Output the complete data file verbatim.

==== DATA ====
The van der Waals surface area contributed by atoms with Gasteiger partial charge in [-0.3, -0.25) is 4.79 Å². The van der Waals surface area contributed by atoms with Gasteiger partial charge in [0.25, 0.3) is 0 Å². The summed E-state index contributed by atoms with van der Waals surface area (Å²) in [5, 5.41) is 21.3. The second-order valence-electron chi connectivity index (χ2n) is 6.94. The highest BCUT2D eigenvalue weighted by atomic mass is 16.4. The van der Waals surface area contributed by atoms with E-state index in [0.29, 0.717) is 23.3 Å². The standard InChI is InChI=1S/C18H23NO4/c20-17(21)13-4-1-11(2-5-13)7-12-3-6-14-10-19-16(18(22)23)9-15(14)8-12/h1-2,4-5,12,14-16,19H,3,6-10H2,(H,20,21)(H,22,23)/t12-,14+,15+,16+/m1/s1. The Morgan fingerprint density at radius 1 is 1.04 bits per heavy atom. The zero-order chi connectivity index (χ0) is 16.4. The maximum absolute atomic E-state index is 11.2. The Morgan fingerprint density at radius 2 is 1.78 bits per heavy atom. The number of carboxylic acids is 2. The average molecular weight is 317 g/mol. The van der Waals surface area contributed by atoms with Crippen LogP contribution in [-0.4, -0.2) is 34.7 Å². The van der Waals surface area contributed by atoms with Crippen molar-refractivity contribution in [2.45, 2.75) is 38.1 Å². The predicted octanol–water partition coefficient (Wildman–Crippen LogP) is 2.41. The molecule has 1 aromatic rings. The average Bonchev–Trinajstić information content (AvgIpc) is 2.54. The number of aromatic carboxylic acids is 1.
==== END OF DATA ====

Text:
The van der Waals surface area contributed by atoms with Gasteiger partial charge in [-0.3, -0.25) is 4.79 Å². The van der Waals surface area contributed by atoms with Gasteiger partial charge in [0.25, 0.3) is 0 Å². The summed E-state index contributed by atoms with van der Waals surface area (Å²) in [5, 5.41) is 21.3. The second-order valence-electron chi connectivity index (χ2n) is 6.94. The highest BCUT2D eigenvalue weighted by atomic mass is 16.4. The van der Waals surface area contributed by atoms with E-state index in [0.29, 0.717) is 23.3 Å². The standard InChI is InChI=1S/C18H23NO4/c20-17(21)13-4-1-11(2-5-13)7-12-3-6-14-10-19-16(18(22)23)9-15(14)8-12/h1-2,4-5,12,14-16,19H,3,6-10H2,(H,20,21)(H,22,23)/t12-,14+,15+,16+/m1/s1. The Morgan fingerprint density at radius 1 is 1.04 bits per heavy atom. The zero-order chi connectivity index (χ0) is 16.4. The maximum absolute atomic E-state index is 11.2. The Morgan fingerprint density at radius 2 is 1.78 bits per heavy atom. The number of carboxylic acids is 2. The average molecular weight is 317 g/mol. The van der Waals surface area contributed by atoms with Crippen LogP contribution in [-0.4, -0.2) is 34.7 Å². The van der Waals surface area contributed by atoms with Crippen molar-refractivity contribution in [2.45, 2.75) is 38.1 Å². The predicted octanol–water partition coefficient (Wildman–Crippen LogP) is 2.41. The molecule has 1 aromatic rings. The average Bonchev–Trinajstić information content (AvgIpc) is 2.54. The number of aromatic carboxylic acids is 1.